Meet Scott: For as long as I can remember, I’ve struggled with mental illness. It got worse in my early 20s. All my friends used drugs and drank and, before long, I joined them.
When I was under the influence, I made bad choices. My mental health deteriorated, I couldn’t keep a job, and I left those around me hurting. It felt like a downward spiral, and I didn’t know where to turn.
No one in Loudoun should have to face mental health challenges alone.
The Next Chapter
My family stepped in to get me help. They took me to a hospital with mental health services that helped me get sober and prescribed me medication to keep me on track. They also connected me to a local nonprofit that, for 19 years now, has been my support system. They manage my finances, make sure I’m paying my bills on time, connect me with job coaches, and get me rides when I have somewhere to go.
With their support, I’ve turned my life around.
I can take care of myself now. I moved from a group home into an apartment in Leesburg. I recently graduated from a psychosocial rehabilitation program and am now looking for a part-time job. What’s the milestone I’m most proud of? I just hit 33 years of sobriety. Everyone who helped me get here say they are proud of me.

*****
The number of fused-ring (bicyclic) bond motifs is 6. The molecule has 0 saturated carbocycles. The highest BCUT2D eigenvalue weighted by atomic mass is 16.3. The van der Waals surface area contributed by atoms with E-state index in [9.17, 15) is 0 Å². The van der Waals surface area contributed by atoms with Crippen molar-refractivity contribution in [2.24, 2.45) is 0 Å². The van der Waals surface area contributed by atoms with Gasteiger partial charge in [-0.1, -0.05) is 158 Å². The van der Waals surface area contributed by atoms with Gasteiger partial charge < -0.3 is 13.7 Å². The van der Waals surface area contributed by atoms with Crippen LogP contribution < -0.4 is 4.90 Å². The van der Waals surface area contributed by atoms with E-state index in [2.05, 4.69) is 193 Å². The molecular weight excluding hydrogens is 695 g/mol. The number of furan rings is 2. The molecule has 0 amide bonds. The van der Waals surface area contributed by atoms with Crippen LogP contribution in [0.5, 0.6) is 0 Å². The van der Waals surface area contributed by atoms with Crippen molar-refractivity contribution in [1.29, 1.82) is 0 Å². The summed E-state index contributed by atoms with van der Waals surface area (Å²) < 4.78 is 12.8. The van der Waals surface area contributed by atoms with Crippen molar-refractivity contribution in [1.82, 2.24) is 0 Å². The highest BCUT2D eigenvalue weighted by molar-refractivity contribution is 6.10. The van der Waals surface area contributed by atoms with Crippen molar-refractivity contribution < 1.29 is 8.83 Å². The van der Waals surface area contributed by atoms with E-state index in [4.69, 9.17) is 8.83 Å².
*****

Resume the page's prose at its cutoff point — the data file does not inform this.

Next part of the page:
I’ve learned that mental illness isn’t a death sentence. With the help of local volunteers, nonprofits, and government-run programs, individuals like me can live a full life. We just need a little help sometimes. Won’t you lend a hand and help end the need in Loudoun?
As part of the Community Foundation’s Faces of Loudoun campaign,Loudoun Nowis publishing monthly articles highlighting men, women and children who have found a helping hand when they needed it most. Learn more or donate to help End the Need at FacesofLoudoun.org.